Said Lynch: “It does feel like an attack on all fronts, but there’s always an equation and as long as there’s a demand and we can make the equation work, we’re going to build houses. Every year has extraordinary circumstances, and we’ve always found a way.”


Still, Lynch worries. “We look at various types of buyers and it’s getting harder to move up, particularly for those already here,” he said. “Is Florida still affordable? Obviously, we see it as a value proposition for people coming in, but is it for people already here? Can you make that next step from your starter house to the next house? … What people can buy is getting to be less and less.”


Local Logjams

Magruder asked Lynch: Are you concerned that the local jurisdictions—the people allowing developments—are turning Florida into California or New York?


“Every day,” the builder replied replied. “They talk about affordable housing yet they are passing laws that are making it harder to title land, harder to build on land. And they just don’t align. They’re allowing local governments add architectural requirements that just don’t add value. I see a lot of that and it is frustrating. We can absolutely F it up.”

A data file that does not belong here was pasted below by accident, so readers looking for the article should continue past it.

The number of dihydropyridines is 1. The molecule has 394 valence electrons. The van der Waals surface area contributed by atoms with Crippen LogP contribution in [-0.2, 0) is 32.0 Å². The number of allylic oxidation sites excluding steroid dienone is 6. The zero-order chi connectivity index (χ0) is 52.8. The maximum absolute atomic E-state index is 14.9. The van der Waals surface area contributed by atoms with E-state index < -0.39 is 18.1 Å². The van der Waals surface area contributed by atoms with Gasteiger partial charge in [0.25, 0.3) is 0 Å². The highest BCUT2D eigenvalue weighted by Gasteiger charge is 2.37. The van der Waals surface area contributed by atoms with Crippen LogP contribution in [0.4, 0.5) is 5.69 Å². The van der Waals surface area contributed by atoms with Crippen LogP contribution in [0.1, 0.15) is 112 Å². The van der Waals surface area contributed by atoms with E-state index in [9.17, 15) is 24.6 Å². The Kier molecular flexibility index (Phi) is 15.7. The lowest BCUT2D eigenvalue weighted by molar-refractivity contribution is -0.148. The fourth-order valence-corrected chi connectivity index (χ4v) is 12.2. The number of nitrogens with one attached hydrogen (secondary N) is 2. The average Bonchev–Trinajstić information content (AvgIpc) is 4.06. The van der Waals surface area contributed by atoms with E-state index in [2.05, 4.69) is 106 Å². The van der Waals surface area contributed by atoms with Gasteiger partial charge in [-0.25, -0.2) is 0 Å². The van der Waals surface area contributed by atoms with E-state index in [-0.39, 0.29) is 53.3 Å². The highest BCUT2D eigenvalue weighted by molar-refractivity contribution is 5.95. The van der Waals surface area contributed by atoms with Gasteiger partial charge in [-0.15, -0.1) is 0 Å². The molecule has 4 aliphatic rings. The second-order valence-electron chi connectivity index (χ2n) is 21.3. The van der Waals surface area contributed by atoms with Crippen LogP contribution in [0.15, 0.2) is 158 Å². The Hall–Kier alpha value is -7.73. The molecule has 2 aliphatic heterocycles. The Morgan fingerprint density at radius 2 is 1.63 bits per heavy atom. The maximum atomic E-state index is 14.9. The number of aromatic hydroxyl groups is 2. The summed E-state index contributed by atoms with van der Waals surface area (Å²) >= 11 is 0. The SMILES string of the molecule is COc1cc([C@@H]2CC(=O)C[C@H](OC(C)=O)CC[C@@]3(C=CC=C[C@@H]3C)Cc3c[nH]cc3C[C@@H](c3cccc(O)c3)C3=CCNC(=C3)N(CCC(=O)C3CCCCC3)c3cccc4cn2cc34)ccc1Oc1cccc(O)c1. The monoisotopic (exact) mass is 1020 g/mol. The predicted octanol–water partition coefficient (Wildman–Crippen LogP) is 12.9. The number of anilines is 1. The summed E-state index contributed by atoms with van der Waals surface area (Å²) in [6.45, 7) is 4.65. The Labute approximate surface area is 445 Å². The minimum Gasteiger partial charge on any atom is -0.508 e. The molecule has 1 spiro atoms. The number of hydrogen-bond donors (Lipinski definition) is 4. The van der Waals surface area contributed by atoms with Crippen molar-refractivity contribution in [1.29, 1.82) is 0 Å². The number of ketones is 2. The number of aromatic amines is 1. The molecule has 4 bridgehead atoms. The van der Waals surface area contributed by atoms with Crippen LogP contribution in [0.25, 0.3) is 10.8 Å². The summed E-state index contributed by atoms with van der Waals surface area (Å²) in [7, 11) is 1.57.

Rodriguez is known in Florida for her efforts to increase training opportunities, particularly for women and for ex-convicts who need a second chance at a career once they leave prison. “The work force here is 80% Spanish, yet it’s been difficult to get people to realize they should be given a chance,” she said. And some contractors revolt when Rodriguez assigns a woman to a job site.


McCrobie’s territory goes from Maine to Miami, so he was better positioned to assess Florida’s status vs. other areas. When asked if it is easier today to do business in Georgia and the Carolinas than in Florida, he replied: “The easy answer is yes.”


But then he added: “I still think that when you look at the population coming here, it is still a pretty strong number. So as we look at it, we have to be mindful to work together to make Florida as attractive as it’s been in the past. And we’re going to need to look at a lot of areas to do that.”